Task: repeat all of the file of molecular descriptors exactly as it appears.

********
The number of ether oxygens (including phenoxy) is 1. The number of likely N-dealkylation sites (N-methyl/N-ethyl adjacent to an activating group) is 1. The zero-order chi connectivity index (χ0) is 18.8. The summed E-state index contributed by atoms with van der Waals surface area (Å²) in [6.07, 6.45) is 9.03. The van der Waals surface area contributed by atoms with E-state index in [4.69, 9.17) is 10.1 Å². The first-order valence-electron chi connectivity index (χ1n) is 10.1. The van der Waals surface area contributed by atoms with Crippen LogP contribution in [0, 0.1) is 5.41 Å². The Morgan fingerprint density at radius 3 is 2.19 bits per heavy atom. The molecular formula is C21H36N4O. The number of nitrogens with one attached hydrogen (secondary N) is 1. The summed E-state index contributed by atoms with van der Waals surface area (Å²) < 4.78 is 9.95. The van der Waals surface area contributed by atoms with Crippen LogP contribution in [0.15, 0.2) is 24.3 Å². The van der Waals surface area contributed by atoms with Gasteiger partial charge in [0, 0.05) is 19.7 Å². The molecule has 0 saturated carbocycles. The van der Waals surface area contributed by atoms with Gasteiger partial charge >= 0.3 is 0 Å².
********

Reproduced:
The number of ether oxygens (including phenoxy) is 1. The number of likely N-dealkylation sites (N-methyl/N-ethyl adjacent to an activating group) is 1. The zero-order chi connectivity index (χ0) is 18.8. The summed E-state index contributed by atoms with van der Waals surface area (Å²) in [6.07, 6.45) is 9.03. The van der Waals surface area contributed by atoms with E-state index in [4.69, 9.17) is 10.1 Å². The first-order valence-electron chi connectivity index (χ1n) is 10.1. The van der Waals surface area contributed by atoms with Crippen LogP contribution in [0, 0.1) is 5.41 Å². The Morgan fingerprint density at radius 3 is 2.19 bits per heavy atom. The molecular formula is C21H36N4O. The number of nitrogens with one attached hydrogen (secondary N) is 1. The summed E-state index contributed by atoms with van der Waals surface area (Å²) < 4.78 is 9.95. The van der Waals surface area contributed by atoms with Crippen LogP contribution in [0.15, 0.2) is 24.3 Å². The van der Waals surface area contributed by atoms with Gasteiger partial charge in [0, 0.05) is 19.7 Å². The molecule has 0 saturated carbocycles. The van der Waals surface area contributed by atoms with Gasteiger partial charge >= 0.3 is 0 Å².